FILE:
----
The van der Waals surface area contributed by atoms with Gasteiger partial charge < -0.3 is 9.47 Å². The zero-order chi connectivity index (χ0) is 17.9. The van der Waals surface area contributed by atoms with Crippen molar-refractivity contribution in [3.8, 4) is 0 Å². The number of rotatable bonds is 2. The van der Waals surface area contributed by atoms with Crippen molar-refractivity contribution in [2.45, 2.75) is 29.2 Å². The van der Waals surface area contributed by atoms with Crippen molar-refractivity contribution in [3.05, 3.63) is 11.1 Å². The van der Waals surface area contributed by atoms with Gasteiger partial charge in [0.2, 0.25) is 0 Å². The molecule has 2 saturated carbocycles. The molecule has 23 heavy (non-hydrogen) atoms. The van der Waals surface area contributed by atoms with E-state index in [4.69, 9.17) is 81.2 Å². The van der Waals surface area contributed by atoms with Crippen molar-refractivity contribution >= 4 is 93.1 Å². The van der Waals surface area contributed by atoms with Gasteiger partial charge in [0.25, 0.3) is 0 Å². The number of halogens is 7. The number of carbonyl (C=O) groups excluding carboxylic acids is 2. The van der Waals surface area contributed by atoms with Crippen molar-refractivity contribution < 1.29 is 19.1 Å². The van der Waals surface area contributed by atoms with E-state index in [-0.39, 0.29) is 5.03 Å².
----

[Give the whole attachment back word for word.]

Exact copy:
The van der Waals surface area contributed by atoms with Gasteiger partial charge < -0.3 is 9.47 Å². The zero-order chi connectivity index (χ0) is 17.9. The van der Waals surface area contributed by atoms with Crippen molar-refractivity contribution in [3.8, 4) is 0 Å². The number of rotatable bonds is 2. The van der Waals surface area contributed by atoms with Crippen molar-refractivity contribution in [2.45, 2.75) is 29.2 Å². The van der Waals surface area contributed by atoms with Crippen molar-refractivity contribution in [3.05, 3.63) is 11.1 Å². The van der Waals surface area contributed by atoms with Gasteiger partial charge in [0.2, 0.25) is 0 Å². The molecule has 2 saturated carbocycles. The molecule has 23 heavy (non-hydrogen) atoms. The van der Waals surface area contributed by atoms with E-state index in [4.69, 9.17) is 81.2 Å². The van der Waals surface area contributed by atoms with Crippen molar-refractivity contribution >= 4 is 93.1 Å². The van der Waals surface area contributed by atoms with Gasteiger partial charge in [0.25, 0.3) is 0 Å². The number of halogens is 7. The number of carbonyl (C=O) groups excluding carboxylic acids is 2. The van der Waals surface area contributed by atoms with Crippen molar-refractivity contribution < 1.29 is 19.1 Å². The van der Waals surface area contributed by atoms with E-state index in [-0.39, 0.29) is 5.03 Å².